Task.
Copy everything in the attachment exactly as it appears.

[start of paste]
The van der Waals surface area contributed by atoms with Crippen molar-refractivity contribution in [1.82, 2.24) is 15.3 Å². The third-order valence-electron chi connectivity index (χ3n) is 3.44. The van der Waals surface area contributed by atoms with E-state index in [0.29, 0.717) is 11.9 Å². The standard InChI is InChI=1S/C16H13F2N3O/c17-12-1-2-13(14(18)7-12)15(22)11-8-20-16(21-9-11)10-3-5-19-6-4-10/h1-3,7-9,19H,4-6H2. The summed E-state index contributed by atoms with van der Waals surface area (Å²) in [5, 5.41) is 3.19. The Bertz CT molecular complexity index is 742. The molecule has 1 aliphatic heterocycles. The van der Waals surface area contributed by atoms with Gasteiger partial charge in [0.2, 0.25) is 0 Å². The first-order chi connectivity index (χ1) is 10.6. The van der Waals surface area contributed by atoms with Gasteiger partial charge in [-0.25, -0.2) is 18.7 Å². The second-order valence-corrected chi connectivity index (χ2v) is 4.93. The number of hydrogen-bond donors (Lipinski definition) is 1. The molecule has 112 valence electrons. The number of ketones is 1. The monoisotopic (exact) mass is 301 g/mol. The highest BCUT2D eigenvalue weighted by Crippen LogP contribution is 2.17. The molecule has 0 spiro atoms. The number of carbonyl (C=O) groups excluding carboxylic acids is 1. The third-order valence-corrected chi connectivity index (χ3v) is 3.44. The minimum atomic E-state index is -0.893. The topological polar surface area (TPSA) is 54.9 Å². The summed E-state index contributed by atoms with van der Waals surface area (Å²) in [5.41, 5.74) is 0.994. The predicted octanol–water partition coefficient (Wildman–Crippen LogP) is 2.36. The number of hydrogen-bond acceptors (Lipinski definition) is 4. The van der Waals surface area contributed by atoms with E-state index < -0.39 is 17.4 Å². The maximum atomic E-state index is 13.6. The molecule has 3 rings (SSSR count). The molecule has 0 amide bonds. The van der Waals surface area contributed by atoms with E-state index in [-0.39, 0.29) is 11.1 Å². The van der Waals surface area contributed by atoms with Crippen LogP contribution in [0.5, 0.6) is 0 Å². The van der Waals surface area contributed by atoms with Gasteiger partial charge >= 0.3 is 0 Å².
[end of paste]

The van der Waals surface area contributed by atoms with Crippen molar-refractivity contribution in [1.82, 2.24) is 15.3 Å². The third-order valence-electron chi connectivity index (χ3n) is 3.44. The van der Waals surface area contributed by atoms with E-state index in [0.29, 0.717) is 11.9 Å². The standard InChI is InChI=1S/C16H13F2N3O/c17-12-1-2-13(14(18)7-12)15(22)11-8-20-16(21-9-11)10-3-5-19-6-4-10/h1-3,7-9,19H,4-6H2. The summed E-state index contributed by atoms with van der Waals surface area (Å²) in [5, 5.41) is 3.19. The Bertz CT molecular complexity index is 742. The molecule has 1 aliphatic heterocycles. The van der Waals surface area contributed by atoms with Gasteiger partial charge in [0.2, 0.25) is 0 Å². The first-order chi connectivity index (χ1) is 10.6. The van der Waals surface area contributed by atoms with Gasteiger partial charge in [-0.25, -0.2) is 18.7 Å². The second-order valence-corrected chi connectivity index (χ2v) is 4.93. The number of hydrogen-bond donors (Lipinski definition) is 1. The molecule has 112 valence electrons. The number of ketones is 1. The monoisotopic (exact) mass is 301 g/mol. The highest BCUT2D eigenvalue weighted by Crippen LogP contribution is 2.17. The molecule has 0 spiro atoms. The number of carbonyl (C=O) groups excluding carboxylic acids is 1. The third-order valence-corrected chi connectivity index (χ3v) is 3.44. The minimum atomic E-state index is -0.893. The topological polar surface area (TPSA) is 54.9 Å². The summed E-state index contributed by atoms with van der Waals surface area (Å²) in [5.41, 5.74) is 0.994. The predicted octanol–water partition coefficient (Wildman–Crippen LogP) is 2.36. The number of hydrogen-bond acceptors (Lipinski definition) is 4. The van der Waals surface area contributed by atoms with E-state index < -0.39 is 17.4 Å². The maximum atomic E-state index is 13.6. The molecule has 3 rings (SSSR count). The molecule has 0 amide bonds. The van der Waals surface area contributed by atoms with E-state index in [-0.39, 0.29) is 11.1 Å². The van der Waals surface area contributed by atoms with Crippen LogP contribution in [0.5, 0.6) is 0 Å². The van der Waals surface area contributed by atoms with Gasteiger partial charge >= 0.3 is 0 Å².